You published a book, yay! Now what? Of course, the next step should be to put together a book signing. Book signings are different from book release parties, which are usually less formal. A book signing is imperative to getting your name out there into the public eye.
Write a Press Release
When I first published my short story “Dad’s Tomatoes” for Chicken Soup for the Soul, the first thing I did was to put together a press release. Because Chicken Soup is a multi-million dollar business, they also had a press manager contact me to sort of show me the ropes. For now, if you don’t have your own publicist, I recommend using a press release template you find online and sending a well-written press release to your local newspaper. Sometimes, they will send someone to cover your signing for the paper. That happened to me and I was so thrilled I framed it. I know that might be a bit egotistical, but really, when can I count on that happening again?
Approach a Bookstore
Of course, everyone wants to have a book signing at a big bookstore, but sometimes that’s difficult to negotiate, especially if your book is self-published. However, the good news is that if you can get a smaller bookstore on board, it’s easier to approach the better-known stores. I approached the bookstore on campus where I was a student and they were very receptive to hosting for me. Since they were technically a branch of Barnes and Noble, using them for the signing seemed completely legit. They ordered the books for me and even made a poster and put out the word on the campus website for me. I didn’t have to do too much.
Invite Your Family & Friends
Make sure you stack the deck. Invite all of your friends and family to come. Create an event on Facebook and invite every single person you can think of. As an English teacher, I can tell you that we LOVE to hear of our student’s publishing endeavors. We will tell everyone, partially because we like to think your success is partially due to our stellar teaching.
Publicize with Social Media
Use Twitter, Instagram, Pinterest, any kind of social media you want. Use them all! And listen; don’t be so shy that you rule out anyone, even if you think they won’t be interested. Some people are just super excited that someone they know published and are surprisingly supportive of even mere acquaintances. It’s crazy! People whom I wasn’t even really close to at my old job lined up just to see me. People like to support writers they know, if they are only given a chance.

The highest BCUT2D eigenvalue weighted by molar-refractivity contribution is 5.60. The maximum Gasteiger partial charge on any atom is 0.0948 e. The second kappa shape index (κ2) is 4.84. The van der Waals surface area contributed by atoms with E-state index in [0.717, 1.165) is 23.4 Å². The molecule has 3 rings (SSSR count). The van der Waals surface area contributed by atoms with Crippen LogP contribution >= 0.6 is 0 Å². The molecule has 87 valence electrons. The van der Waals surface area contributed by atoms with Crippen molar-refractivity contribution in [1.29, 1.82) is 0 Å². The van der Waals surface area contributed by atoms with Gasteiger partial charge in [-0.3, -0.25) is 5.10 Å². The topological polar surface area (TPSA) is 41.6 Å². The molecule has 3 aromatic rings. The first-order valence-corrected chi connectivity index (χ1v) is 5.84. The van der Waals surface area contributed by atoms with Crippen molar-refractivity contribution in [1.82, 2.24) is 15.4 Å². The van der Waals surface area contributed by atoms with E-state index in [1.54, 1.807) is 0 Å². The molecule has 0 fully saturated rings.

Contact Your News Station
Next, I contacted my local news station. I know-this was a bit cheeky of me. But really, what did I have to lose? If they said no, so what? Guess what? They said yes. They hosted me on their live morning show and plugged my book FOR NOTHING. They even gave my signing an extra plug on their website. It was awesome.
The Day of the Book Signing….
The day of the signing, arrive early. Look like a million bucks. Get your nails and hair done if you can. The bookstore will most likely have a table set up for you at the front of the store. If it’s not, ask for it. Being friendly and gracious goes a long way to charming people into helping you. Do not, I repeat do not suddenly turn into some kind of diva at the last minute, demanding green M&Ms or some other nonsense. Hopefully, you will be hosting many book signings in the future and it helps to be nice to everyone.
Have some candy and swag available. By “swag” I mean bookmarks, pencils, coffee mugs, etc. illustrating your book cover/logo. Most of the time it’s on you to pay for these, but they aren’t that expensive and they are cheap advertising. On my bookmark I not only have a gorgeous picture of my cover, but I also have a link to my blog and Amazon where they can order the book. This way, if they don’t have the cash now, they might later. It’s also fun if you plan ahead and hold a drawing for a free book/swag. For this you would need something a bit nicer than a book mark. Maybe a coffee mug or t-shirt.
Be sure to take pictures with anyone who remotely looks interested. Post them on your social media. If nobody asks, take some with friends.
Offer to do a reading/book talk. People love to hear how a story captured you, how long it took to write it, is any of it true, etc. Aspiring authors want to be you. It’s quite heady sometimes.
A word of caution: don’t hole up and wait for the adoring masses to approach. Greet everyone. Be cheerful and charismatic. If this is not your normal personality, too bad. FAKE IT. Unless you are Stephen King or Stephanie Meyer, you can’t really get away with being off-putting or grumpy. Remember, people buy books from new writers either because of buzz or because they feel as if they know the person. So be someone they want to know.
Congratulations on your new book! Now get out there and let people see it!
About the author:
Tina Bausinger, M.A. in English, lives in East Texas, the land of Old Yeller, with her husband Lee, three children, a well-fed Chihuahua, a German Shepherd with anxiety issues, and an angry angelfish, Sid, who has dreams of world (or at least tank) domination. Tina has published many articles and book reviews and currently writes for IN Magazine, The Tyler Paper, her blog about her adventures in raising a family, teaching and trying to not die from dieting at www.tinabausinger.com, as well as hundreds of quizzes and tests for her lucky composition and world literature students she teaches as a professor. Last fall she published her first novel, War Eagle Women, a Southern gothic style story in the same vein as Steel Magnolias or Fried Green Tomatoes.
Also by Tina Bausinger:
1. Is it Soup Yet? How to Perfect Your Story Recipe for Chicken Soup for the Soul (article)
2. Writing Opportunities for College Students (article)